|Front Page||Researcher Asks, 'What Does It Mean to be Intelligent?' |
By Susan M. Persons
Thinking about and testing for human intelligence is no small matter. And there is an abundance of research to prove it. Yet, Robert J. Sternberg, professor of psychology at Yale University, says that in many ways, we have it all wrong. "There are major problems with conventional thinking about intelligence at best, our notions are incomplete, and at worst, simply wrong," he posited.
Sternberg, a recent guest speaker of the NIH Behavioral and Social Sciences Research Seminar Series, argued for a new definition of intelligence that would expand the traditional focus on analytical skills to incorporate creative and practical abilities. "With a balance of these three components, we will be better able to teach and test the ability to achieve success in life, given one's personal standards within one's sociocultural context," he said. "The ability to achieve success depends on capitalizing on one's strengths and correcting or compensating for one's weaknesses to adapt to, shape and select environments," he added.
According to Sternberg, analytical intelligence is our ability to analyze, judge, compare or contrast. Although he concedes this is an important component of intelligence, Sternberg would add two measurement categories to make the definition of intelligence more meaningful creative intelligence, which is measured by problems assessing how well an individual can cope with relative novelty and can create or invent new products, and practical intelligence, which measures the ability to handle problems that occur in daily life. "Utilizing one's practical intelligence means that you either change oneself, change the environment, or seek out another environment to better match one's needs, abilities and desires," he explained.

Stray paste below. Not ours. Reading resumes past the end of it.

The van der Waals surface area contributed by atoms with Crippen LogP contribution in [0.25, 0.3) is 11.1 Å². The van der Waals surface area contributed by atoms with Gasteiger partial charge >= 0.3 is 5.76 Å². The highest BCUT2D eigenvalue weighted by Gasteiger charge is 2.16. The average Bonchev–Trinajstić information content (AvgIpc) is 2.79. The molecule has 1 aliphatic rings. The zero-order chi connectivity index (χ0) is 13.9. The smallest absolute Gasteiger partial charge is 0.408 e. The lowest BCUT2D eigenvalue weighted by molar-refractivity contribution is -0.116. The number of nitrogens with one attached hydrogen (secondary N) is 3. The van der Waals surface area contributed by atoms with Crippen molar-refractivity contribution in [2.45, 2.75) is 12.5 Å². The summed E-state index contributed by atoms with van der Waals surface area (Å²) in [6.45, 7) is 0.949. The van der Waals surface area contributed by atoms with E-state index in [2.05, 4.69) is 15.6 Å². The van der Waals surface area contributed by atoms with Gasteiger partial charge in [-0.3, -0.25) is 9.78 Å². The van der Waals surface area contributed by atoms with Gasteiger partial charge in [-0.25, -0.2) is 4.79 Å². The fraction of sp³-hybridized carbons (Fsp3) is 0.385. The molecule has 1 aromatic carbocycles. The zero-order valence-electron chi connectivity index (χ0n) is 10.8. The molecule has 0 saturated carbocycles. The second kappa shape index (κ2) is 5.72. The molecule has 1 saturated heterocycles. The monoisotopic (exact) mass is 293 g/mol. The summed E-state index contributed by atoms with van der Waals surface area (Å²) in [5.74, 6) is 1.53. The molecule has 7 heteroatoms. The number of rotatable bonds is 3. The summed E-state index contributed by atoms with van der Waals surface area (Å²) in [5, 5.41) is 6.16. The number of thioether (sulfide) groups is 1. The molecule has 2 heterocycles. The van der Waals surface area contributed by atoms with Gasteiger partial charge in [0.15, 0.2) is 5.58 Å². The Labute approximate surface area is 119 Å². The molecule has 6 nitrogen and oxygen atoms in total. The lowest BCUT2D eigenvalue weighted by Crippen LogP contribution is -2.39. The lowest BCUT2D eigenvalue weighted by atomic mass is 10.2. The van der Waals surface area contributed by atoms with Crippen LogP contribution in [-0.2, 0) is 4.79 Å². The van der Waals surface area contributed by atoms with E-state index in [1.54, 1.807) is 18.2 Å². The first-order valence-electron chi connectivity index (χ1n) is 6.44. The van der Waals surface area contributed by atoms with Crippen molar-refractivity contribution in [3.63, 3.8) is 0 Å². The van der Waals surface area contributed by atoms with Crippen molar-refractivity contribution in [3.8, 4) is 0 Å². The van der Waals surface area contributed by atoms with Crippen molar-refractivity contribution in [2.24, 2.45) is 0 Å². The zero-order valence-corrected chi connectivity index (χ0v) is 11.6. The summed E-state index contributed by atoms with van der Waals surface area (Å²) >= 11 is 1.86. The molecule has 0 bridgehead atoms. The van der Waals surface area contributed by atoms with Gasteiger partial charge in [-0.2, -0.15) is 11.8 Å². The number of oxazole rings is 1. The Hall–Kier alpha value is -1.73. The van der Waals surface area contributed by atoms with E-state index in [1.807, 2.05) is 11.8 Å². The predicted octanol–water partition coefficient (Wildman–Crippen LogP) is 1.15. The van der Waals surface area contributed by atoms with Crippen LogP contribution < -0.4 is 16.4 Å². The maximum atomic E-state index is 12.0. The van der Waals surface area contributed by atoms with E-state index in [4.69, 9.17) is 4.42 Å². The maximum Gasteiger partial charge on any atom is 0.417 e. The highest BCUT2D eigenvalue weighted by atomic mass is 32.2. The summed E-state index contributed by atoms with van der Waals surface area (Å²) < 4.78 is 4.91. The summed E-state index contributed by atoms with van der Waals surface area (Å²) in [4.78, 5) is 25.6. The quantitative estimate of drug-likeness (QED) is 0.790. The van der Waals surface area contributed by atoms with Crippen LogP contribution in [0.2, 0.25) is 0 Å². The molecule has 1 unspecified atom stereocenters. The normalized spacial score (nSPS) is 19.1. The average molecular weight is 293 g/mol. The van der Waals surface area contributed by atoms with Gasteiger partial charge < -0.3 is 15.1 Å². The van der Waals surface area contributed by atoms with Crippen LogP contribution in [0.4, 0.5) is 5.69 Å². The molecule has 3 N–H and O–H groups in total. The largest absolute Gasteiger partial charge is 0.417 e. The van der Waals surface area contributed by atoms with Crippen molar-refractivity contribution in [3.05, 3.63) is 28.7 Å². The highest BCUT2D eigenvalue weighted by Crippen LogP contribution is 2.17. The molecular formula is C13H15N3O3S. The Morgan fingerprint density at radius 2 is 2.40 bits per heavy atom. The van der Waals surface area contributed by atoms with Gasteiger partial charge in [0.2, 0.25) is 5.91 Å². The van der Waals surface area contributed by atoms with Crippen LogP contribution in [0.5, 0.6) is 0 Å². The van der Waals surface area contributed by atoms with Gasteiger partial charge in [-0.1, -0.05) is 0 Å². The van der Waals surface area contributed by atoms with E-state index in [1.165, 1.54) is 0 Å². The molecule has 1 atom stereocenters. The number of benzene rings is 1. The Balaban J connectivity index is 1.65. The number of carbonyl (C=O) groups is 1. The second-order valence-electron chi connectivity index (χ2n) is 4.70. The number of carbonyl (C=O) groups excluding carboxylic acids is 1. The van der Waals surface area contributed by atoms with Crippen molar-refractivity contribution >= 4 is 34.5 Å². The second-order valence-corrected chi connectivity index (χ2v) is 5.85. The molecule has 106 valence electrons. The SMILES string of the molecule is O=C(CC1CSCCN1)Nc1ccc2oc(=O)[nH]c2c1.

Sternberg bases his theory of "successful intelligence" on a multitude of international and domestic studies. One theme that emerged from the research suggests that differences in context can have a powerful effect on performance. In a study of Brazilian street children, it was found that while these children were successful at conducting street business (often at risk of death), they were little able or unable to do school mathematics. Another study showed that Berkeley housewives who successfully computed the mathematics necessary for comparison shopping in the supermarket were unable to do the same mathematics in a classroom. A third study found that men who had the ability to manipulate complex mathematical formulas to calculate the handicap for horse races had IQ's that were at the population average or slightly below. "Participants clearly demonstrated that when cognitive challenges are in the context of real life situations, they can handle them," noted Sternberg.
A second contextual factor highlighted by Sternberg is the importance of family expectations on children's learning. A study in Kenya demonstrated that the identification of a general factor of human intelligence may tell more about the interactions between individuals and their schooling than it does about the structure of human abilities. When Kenyan children were tested for their important knowledge of the indigenous environment, those who scored high on the indigenous tests scored low on conventional tests of intelligence. As a possible explanation, Sternberg reported that "Kenyan families typically value only one kind of knowledge (either indigenous or Western) and most families in the village do not particularly value formal Western schooling; their children for the most part will spend their lives farming or engaged in other occupations that make little or no use of Western schooling."